Posts tagged ‘Light’

Georges Lemaître.

Duncan Aikman of the New York Times spotlighted Lemaitre’s view in 1933: “‘There is no conflict between religion and science,’ Lemaïtre has been telling audiences over and over again in this country …. His view is interesting and important not because he is a Catholic priest, not because he is one of the leading mathematical physicists of our time, but because he is both.”

Read ‘A Day Without Yesterday’: Georges Lemaitre & the Big Bang by Mark Midbon.

Ready to write? Try this assignment: The Myth of Catholic Irrationality.

Judith Dunlap, When You Teach in a Catholic School(2004) states that yes, religion is taught but faith is caught by being around people who are confident and willing to share their faith. We can touch the heart through rituals, by creating an influential environment and again, by being a personal witness. Rituals bring people together; they teach us there are certain ways to do things, they make us feel good as well as give vitality to the people involved. We can grow as faith community by starting (and maintaining) a ritual; it can include words, actions, symbols and/or music. The environment in any room, not just the religion class, can also influence faith by creating a feeling of peace and welcome through the use of lights, pictures, music, rugs, and/or plants by tapping into our senses. Last, personal witness isn’t just limited to staff in the school. We must remember to include and invite other witnesses like parents, community members, elders, priests, etc. to help our youth grow by sharing their story.

John 15:15

I do not call you servants any longer, because the servant does not know what the master is doing; but I have called you friends, because I have made known to you everything that I have heard from my Father.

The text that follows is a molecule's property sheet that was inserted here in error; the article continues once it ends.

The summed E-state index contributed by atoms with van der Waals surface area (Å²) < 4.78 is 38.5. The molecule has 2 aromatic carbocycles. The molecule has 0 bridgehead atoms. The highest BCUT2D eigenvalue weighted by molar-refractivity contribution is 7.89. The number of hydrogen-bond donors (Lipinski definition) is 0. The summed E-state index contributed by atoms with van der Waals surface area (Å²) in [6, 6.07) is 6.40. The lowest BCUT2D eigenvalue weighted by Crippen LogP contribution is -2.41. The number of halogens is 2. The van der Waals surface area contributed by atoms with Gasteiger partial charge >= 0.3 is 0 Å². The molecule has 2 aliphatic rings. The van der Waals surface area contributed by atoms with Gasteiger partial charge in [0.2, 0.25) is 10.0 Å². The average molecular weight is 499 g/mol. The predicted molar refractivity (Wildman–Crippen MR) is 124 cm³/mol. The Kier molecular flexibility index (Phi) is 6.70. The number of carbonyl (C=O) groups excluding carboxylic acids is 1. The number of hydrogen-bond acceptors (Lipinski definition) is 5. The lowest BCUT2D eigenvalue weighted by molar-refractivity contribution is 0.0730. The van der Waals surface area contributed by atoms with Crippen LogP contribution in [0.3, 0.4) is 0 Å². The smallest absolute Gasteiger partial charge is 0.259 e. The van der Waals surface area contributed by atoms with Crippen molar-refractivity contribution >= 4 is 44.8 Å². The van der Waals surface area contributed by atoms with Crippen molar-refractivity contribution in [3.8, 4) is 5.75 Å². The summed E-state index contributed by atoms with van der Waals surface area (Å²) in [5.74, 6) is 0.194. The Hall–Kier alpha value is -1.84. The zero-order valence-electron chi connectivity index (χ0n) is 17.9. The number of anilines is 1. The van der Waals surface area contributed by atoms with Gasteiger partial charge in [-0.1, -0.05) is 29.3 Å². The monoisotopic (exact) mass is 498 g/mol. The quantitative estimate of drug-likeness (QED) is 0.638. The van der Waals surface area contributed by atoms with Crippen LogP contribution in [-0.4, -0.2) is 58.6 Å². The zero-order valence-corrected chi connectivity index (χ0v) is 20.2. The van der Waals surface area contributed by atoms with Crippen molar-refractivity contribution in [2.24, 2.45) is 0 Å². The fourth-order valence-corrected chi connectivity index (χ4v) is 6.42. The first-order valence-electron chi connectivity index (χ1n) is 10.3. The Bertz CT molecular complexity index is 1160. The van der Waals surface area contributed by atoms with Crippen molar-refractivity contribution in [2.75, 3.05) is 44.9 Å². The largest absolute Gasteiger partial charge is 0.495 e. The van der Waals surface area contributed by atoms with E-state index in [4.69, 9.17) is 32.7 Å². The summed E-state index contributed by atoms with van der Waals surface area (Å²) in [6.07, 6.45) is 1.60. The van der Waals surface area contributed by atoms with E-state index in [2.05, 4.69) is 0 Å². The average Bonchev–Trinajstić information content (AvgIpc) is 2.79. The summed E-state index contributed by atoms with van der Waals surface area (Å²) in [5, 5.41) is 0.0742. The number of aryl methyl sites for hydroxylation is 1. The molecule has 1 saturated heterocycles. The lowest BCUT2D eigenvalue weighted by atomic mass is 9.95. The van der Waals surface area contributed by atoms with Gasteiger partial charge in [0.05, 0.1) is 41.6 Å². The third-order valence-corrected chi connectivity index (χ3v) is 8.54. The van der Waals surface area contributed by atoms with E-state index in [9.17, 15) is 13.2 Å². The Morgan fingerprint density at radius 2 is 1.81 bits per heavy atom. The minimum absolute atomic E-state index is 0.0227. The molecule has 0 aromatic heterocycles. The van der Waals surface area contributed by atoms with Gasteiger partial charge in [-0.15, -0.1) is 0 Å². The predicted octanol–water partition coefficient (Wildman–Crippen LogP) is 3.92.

Think of events that will happen in your school this month. Are there people that can be invited in to help celebrate these events and share their story?

Faith is relational; people influence us all the time. It is our baptismal duty to pass on the faith in how we car for one another.

Judith Dunlap, When You Teach in a Catholic School(2004) writes, that we need to affirm our youth that they are loved no matter what; God’s love is always steady. All people in a child’s life have the responsibility to help them grow in their faith and become anchored in God’s steadfast love. Students also need to be taught that they, in turn, have a responsibility to share love with others by living a life of peace, justice and respect.

Archbishop Miller for The Holy See’s Teaching on Catholic Schools(2006) emphasizes that the purpose of a Catholic school is to be a vital witness that reveals the love of Christ by word, gesture, and behaviour.

God Reveal’s His Plan:

Matthew 25:40
And the king will answer them, “Truly I tell you, just as you did it to one of the least of these who are members of my family, you did it to me.”

In Evangel Gaudium, the Joy of the Gospel, Pope Francis wrote that a catechist must be strong and clear with the most important proclamation of: “Jesus Christ loves you; he gave his life to save you; and now he is living at your side every day to enlighten, strengthen, and free you.” How do these words resonate with you? What are your feelings or reactions after watching the video?

Challenge yourself that when you encourage or console someone this week, you verbally, out loud, ask God to bless then so they can hear holy words of affirmation.

The prophet Isaiah said to the Jewish people, “Be a light unto the nations.”

This is one of the responsibilities of being a Jew. To do this, Jews are directed to study and live by the laws of Moses. These laws are the very will of God.

What do you think it means to be a “light” to other nations? Describe someone or something that is a “light” to you.

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